Rodent Showdown

Rodents apparently abhor peppermint.

I hate rats.  I hate mice.  Yes, I should love all of God’s creatures.  But I don’t.  Not rats and mice.  If you want to see me turn cold and lethal, mention one of these vectors of contagion, rabies and Black Death.  I don’t want them in my house.  I don’t want them in my garden.  I don’t want them sitting on my trash cans like the two gnarly beasts who stared down my neighbor yesterday morning and said, “WhaddYOU lookin’ at?”

It seems like they just appeared, running along the fence line at night.  But, inaction threw down the welcome mat.  First, we were away for a few weeks (little human activity).  Second, Baxter’s gone (zero predator activity).  He was a gentleman by day, but under night’s shadow he was lethal, like James Bond – the slightly unhinged Daniel Craig version.

I am assessing my little vegetable and fruit garden.  Apparently it looks like an all-night buffet line.  Same can be said about the trash cans, one of which we made the mistake of letting a wood scrap prop open the lid.  That mistake alone was a dinner bell.  The old composter is suspect as a food source, as we haven’t been dumping in food scraps for a while.  I’m nervous about it turning into a nesting spot, since it dried out when we were away on our various family trips this summer.

This I’m rolling in the welcome mat.  Evidently, shutting down the buffet line is making the rats surly as my neighbor attested to yesterday.  And, you know what?  That free-loading attitude really puts me over the edge, because I think I have been more than generous….

  1. The Tree House wood scraps piled tightly (no inviting nooks) and away from the fence line.
  2. Indoor Bokashi system in place to break down food scraps to fermented (and unpalatable) compost before going into the new outdoor composter.
  3. New outdoor composter catches rain water to keep compost moist and unwelcoming to any nesting possibilities.
  4. Sunflowers are coming down.  We’ve enjoyed the yellow finches, but they’ll have to be satisfied with the basil seeds.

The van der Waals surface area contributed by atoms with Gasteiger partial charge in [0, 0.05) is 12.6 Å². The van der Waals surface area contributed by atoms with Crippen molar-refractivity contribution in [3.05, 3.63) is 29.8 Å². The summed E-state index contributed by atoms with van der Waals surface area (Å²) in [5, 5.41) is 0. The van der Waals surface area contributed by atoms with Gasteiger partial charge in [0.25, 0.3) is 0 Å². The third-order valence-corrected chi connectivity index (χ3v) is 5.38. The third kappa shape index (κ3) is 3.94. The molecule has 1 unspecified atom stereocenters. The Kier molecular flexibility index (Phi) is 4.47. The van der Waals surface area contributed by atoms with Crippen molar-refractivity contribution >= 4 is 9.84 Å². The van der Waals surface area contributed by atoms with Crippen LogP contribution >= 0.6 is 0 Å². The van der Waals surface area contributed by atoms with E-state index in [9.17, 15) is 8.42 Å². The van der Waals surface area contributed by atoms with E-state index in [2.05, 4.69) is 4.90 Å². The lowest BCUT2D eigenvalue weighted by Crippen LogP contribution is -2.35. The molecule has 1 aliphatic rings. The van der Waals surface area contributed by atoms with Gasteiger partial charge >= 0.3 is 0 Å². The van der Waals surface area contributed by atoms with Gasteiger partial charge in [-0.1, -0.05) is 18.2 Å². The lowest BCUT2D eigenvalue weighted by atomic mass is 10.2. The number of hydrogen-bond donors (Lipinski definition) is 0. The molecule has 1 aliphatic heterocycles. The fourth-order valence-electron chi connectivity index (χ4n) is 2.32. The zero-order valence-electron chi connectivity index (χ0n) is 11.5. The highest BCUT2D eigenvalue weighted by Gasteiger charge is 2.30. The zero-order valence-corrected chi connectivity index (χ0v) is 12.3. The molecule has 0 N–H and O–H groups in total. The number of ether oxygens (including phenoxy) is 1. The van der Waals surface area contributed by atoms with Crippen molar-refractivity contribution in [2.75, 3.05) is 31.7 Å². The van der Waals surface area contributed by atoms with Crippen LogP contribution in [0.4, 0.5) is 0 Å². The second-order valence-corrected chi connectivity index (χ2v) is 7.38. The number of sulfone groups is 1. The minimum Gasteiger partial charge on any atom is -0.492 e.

5. Spraying my Peppermint-Castor Oil Spray (recipe below) directly on and around the tomato plants.  I am done with finding a nearly ripe heirloom tomato that “someone” – all verminy with a gross, bald tail – has taken a few American-style nibbles out of and wasted the rest! Don’t even get me started on all of the pears we lost!
  6. The nuclear option:  rat zappers (high voltage traps) going around the trash cans tonight.  We can’t risk the fallout of bait traps – poisoning our neighbor’s dog or the local owl who may happen upon an “easy meal”.  Also, can’t afford any health implications from the droppings to us or the trash collectors.


Peppermint-Castor Oil Spray (makes 2 cups)

To my surprise, this spray is working well on the tomatoes – no bite marks, nothing in the last couple of days.  So, I hope that I don’t jinx myself by sharing the recipe here:

1 tsp of natural produce wash (like Biokleen) or dish soap (like Seventh Generation)

3 Tbsp Castor Oil – food grade is best

45-50 drops of Peppermint essential oil (not the extract found in the baking section)

2 C. Water


In a glass measuring cup, add the castor oil and then the peppermint oil.  Stir with a metal spoon.  Add in the produce wash, then the water.  Stir.  Pour into a 24 oz. spray bottle dedicated for this spray.

Shaking often, spray along home entry points, visible trails, around and on trash cans and raised beds.  I have sprayed on my fruit and so far have not had vegetation die off.  I also spray in the evening, so that the sun won’t burn my plants and the spray is most potent for nocturnal beasties.

Reapply every 3 days and after it rains.  Frankly, I have been spraying every night.  Did I mention I hate rats?

Peppermint Oil Sachets

WP_20150902_003I made sachets to hang from my tomato plants in strategic places.  I still lost a tomato and maybe didn’t have enough sachets and/or in the right spots.  However, you can place these inside the home near known mice entry points (basement or crawl space) though you should patch up these holes first.  Get these sachets in place before fall, when mice are looking for a warm place to overwinter.

Cotton Balls

Paper Seed Envelopes

Plant Ties


Cut a few holes in the envelope with a hole punch or by folding the envelope in half lengthwise and cutting out a “V” in several locations.  Put a few cotton balls in each envelope and add several drops of peppermint oil to the cotton balls.  Poke a hole through a corner of the envelope, then thread a plant tie if you want to tie the envelope to a plant outside or hang inside.  Refresh once a week, if inside; every 3 days if outside.  I try to take down and store the sachets in a zip lock bag if rain threatens so that I don’t have to re-do.

Let me know how these tricks work for you or if you have your own sage advice on deterring these varmints!





What are your thoughts?